I was walking around the teeming streets of downtown Yangon (formerly Rangoon) with a new local friend. As we conversed, he pointed out different street stalls and buildings. There was a particular building that he gestured at and said it was one of the oldest buildings in the area. I took out my camera and started taking pictures of it. He chuckled and remarked, “ohh, so you’re one of those tourists who love old buildings. I just don’t get why tourists love these old buildings so much.”
At first I was a bit taken back because surely I wasn’t one of those tourists. I couldn’t possibly be the oblivious kind who’d exoticize the country’s people and locale, its colonial history, and remnants of a bygone era. However, in my internal insistence that I was a culturally aware and sensitive traveler, I realize that I too romanticize about what Yangon is and should be.
Indeed, one of the hallmarks of the cityscape of Yangon is the crumbling British colonial era buildings. Tourists often see these buildings as a beautiful tragedy—a reminder of a glorious colonial era, yet an emblem of a decaying urban center. As certain tourists, and myself included, romanticize about the architecture and orate about its aesthetics, what do locals think about it? Are these buildings still architectural gems or do they pose a physical threat to their inhabitants? Do these buildings represent the strength, resilience, and fortitude of the Burmese people or do they simply serve as an innocuous backdrop to Yangon’s residents lives? Would folks prefer to conserve these buildings or tear them down to build newer ones? Have the dialogues around conserving and retrofitting these buildings been co-opted by outsiders?
This post is dedicated to my dear friend A who will be visiting Thailand (and other countries) after kicking butt on the bar exam later this month! Also, the hot weather is making me dream about the cool delicious concoctions in Thailand… I realize that I did not take that many photos in Thailand, possibly because I was too busy eating and drinking.
The cutest couple ever… selling iced tea and iced coffee near my guesthouse.
Delicious icy mix of barley, pumpkin, corn, beans, mochi, jelly, etc.. first time I’ve ever seen anything like this! The stand is near the Chong Nonsi BTS.
It has been exactly a month since I’ve been back in the States! Time sure flies.. even if I don’t have a full-time job, YET! Anyways, I’m not sure what my blog will consist of now since I am no longer living abroad or traveling. My daily routines are not exactly blog-worthy either and I’ve gotten into the habit of writing in a real journal. I’m also too lazy to create a new blog since only a handful of friends ever read this.. so I will just stick with this blog and periodically update about my life and post pictures 🙂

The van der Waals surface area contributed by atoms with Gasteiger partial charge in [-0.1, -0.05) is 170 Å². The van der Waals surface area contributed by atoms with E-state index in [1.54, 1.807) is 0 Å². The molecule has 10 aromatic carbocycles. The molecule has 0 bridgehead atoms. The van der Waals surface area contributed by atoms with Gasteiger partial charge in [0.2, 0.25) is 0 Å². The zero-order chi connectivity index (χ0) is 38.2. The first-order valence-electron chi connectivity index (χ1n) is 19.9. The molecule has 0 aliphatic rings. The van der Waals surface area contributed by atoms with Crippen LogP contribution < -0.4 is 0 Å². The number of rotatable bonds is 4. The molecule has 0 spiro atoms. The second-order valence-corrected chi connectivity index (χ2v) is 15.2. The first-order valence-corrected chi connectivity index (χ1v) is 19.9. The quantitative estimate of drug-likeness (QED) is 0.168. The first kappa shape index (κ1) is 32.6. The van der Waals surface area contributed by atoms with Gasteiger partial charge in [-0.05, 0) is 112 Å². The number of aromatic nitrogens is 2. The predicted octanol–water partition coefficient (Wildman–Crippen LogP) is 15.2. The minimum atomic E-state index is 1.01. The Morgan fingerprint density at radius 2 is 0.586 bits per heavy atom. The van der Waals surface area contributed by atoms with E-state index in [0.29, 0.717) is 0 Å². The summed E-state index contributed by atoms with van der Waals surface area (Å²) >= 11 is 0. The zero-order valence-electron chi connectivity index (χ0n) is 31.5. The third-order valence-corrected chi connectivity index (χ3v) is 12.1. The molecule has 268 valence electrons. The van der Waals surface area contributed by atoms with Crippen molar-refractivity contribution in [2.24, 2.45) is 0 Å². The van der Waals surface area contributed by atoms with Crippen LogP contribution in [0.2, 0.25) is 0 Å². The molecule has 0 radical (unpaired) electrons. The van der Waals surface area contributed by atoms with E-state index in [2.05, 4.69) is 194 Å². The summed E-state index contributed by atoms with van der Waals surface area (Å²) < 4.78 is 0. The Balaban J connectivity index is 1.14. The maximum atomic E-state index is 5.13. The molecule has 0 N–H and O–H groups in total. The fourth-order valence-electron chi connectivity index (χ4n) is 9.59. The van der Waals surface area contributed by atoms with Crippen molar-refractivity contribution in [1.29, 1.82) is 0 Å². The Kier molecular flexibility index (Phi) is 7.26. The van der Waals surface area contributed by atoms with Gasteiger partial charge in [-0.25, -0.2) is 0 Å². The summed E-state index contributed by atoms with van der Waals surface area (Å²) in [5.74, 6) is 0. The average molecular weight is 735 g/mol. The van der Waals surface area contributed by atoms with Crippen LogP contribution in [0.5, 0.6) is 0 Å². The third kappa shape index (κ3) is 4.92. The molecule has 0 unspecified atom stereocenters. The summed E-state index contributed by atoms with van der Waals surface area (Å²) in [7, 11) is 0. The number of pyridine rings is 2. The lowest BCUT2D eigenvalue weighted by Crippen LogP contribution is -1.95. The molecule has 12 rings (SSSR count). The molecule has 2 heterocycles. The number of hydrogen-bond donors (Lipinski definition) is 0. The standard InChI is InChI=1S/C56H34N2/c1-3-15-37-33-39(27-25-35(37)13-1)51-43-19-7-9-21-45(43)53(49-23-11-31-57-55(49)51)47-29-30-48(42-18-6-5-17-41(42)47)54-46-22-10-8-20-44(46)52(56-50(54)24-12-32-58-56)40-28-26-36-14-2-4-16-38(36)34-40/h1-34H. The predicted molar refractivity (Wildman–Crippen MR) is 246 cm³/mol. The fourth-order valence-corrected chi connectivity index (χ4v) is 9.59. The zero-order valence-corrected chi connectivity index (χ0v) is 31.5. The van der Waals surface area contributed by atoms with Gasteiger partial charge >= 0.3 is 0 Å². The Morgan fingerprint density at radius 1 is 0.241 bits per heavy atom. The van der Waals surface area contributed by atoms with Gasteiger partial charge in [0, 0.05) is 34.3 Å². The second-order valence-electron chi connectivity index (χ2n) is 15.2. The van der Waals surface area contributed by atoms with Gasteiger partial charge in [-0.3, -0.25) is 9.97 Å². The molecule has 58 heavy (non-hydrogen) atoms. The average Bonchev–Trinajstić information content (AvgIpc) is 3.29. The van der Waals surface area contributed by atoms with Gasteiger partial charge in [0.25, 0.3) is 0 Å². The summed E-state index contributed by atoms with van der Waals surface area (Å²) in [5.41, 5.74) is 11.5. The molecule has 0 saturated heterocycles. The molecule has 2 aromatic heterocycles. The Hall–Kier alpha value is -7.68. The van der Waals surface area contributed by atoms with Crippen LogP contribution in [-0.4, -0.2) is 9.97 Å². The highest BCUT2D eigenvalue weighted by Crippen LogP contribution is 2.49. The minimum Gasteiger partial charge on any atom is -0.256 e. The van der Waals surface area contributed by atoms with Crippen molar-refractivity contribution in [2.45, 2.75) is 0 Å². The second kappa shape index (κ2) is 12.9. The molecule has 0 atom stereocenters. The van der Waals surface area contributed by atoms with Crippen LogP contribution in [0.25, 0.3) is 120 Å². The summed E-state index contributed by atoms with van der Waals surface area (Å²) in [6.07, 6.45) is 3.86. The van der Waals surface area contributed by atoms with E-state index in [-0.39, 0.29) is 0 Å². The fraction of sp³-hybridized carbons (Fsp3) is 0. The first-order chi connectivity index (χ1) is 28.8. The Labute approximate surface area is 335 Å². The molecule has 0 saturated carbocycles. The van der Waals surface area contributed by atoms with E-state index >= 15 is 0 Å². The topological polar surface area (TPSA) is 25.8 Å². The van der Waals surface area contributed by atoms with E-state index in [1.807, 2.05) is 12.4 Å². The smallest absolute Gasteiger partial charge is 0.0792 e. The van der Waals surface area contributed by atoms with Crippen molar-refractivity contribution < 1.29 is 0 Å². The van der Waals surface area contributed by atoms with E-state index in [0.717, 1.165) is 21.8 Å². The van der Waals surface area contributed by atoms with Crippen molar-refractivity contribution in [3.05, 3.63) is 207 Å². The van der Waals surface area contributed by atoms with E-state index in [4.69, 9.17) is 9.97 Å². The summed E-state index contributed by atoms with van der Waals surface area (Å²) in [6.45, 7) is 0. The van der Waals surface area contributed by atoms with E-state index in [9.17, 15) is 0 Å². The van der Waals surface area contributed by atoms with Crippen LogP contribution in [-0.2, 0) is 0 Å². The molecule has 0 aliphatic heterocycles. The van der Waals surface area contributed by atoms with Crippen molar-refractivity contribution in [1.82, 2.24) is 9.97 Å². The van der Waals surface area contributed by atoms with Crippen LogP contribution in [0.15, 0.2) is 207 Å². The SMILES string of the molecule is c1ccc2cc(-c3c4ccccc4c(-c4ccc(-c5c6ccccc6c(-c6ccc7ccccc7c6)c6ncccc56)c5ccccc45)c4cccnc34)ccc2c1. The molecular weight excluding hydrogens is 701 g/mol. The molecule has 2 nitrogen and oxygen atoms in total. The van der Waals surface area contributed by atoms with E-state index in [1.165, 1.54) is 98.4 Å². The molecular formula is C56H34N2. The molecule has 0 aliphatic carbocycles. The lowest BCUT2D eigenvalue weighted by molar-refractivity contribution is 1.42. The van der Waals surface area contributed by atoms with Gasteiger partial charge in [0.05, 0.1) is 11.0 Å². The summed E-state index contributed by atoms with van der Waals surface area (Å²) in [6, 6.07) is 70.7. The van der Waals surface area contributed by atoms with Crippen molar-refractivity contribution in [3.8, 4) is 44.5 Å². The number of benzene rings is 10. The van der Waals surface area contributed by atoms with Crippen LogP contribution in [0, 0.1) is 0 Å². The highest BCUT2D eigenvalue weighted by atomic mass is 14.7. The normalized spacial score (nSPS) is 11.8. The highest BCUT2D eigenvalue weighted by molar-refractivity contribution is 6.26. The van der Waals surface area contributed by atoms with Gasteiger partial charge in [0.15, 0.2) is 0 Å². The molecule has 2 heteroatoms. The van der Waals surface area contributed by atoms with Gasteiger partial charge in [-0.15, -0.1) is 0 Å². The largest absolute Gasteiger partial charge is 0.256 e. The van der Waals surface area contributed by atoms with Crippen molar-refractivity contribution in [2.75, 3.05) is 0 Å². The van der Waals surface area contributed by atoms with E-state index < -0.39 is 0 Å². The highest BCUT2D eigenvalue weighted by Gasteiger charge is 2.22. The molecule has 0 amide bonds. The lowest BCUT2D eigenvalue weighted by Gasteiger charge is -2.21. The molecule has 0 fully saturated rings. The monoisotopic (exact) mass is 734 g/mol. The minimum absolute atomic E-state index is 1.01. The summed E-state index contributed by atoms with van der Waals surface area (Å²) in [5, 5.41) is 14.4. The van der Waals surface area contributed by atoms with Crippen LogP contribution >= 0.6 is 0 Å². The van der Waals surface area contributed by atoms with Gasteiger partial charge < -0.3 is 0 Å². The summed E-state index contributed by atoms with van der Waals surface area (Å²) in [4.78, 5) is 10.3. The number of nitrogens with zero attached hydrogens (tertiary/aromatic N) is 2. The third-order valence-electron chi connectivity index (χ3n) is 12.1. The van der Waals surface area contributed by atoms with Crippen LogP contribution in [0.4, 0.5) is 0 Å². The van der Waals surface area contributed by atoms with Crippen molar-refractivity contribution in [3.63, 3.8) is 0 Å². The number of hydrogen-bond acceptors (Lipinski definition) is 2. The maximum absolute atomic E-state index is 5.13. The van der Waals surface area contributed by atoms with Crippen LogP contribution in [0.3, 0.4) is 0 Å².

On 4th of July, I went hiking with my dad and brothers on the hills near our house. Here are some pictures from our excursion:
Inle Lake has a special place in my heart because its cooler weather was a much welcome escape from the aridity of Bagan, where I was right before. I also had a horrific case of food poisoning in Bagan, so it was pleasant to recover in the tranquility of Inle Lake. Despite the cloudiness and and less than optimal lighting, I took some of my favorite pictures of the trip here. Here’s the first batch of photos from Inle!
I’ve been back in the Bay for almost a week now! It has been such a pleasant transition back–loving family, delicious homecooking, and barely any jet lag. Since I’ve been back, I’ve shared plenty of stories about Vietnam with my family and have reminisced fondly about my time there, but I haven’t missed being in Vietnam. It’s probably because I’ve really enjoyed being back in the bay, spending time and catching up with family and friends, whom I haven’t seen in a year, and whom I barely saw in the past three years.
The weekend that I got back, three of my cousins and a nephew from southern California came up to visit. It was heartwarming to see them especially since I haven’t seen them in a few years and one of my cousins just got back from a year in Afghanistan, so this has been a special homecoming on all fronts. I was also welcomed back by a generous goodies box from my dear friend D, who’s in the midst of traveling all over Asia right now (!!), to help me reintegrate back into American society.
Things I’m looking forward to this week:
+enrolling in a local art class
+driving my mom to Costco and burning Vietnamese music CDs for her
+making Father’s Day dinner
+hanging out with my uncles
+watching the NBA finals
+applying for jobs
+preparing for an interview next week
+going through all my photos from my recent trip (possibly update my website.. that has been neglected for too long!)
+catching up with more friends
In the meantime, here are some photos from various food stalls at a night market at the On Nut BTS near the guesthouse I was staying in Bangkok. I had a lovely time in Thailand (Bangkok and Koh Tao), but it didn’t get enough loving on my blog! I mostly walked around various neighborhoods, checked out bookstores, ate and shop at night markets in Bangkok, so I actually did not take that many pictures, compared to my time in Cambodia and Burma.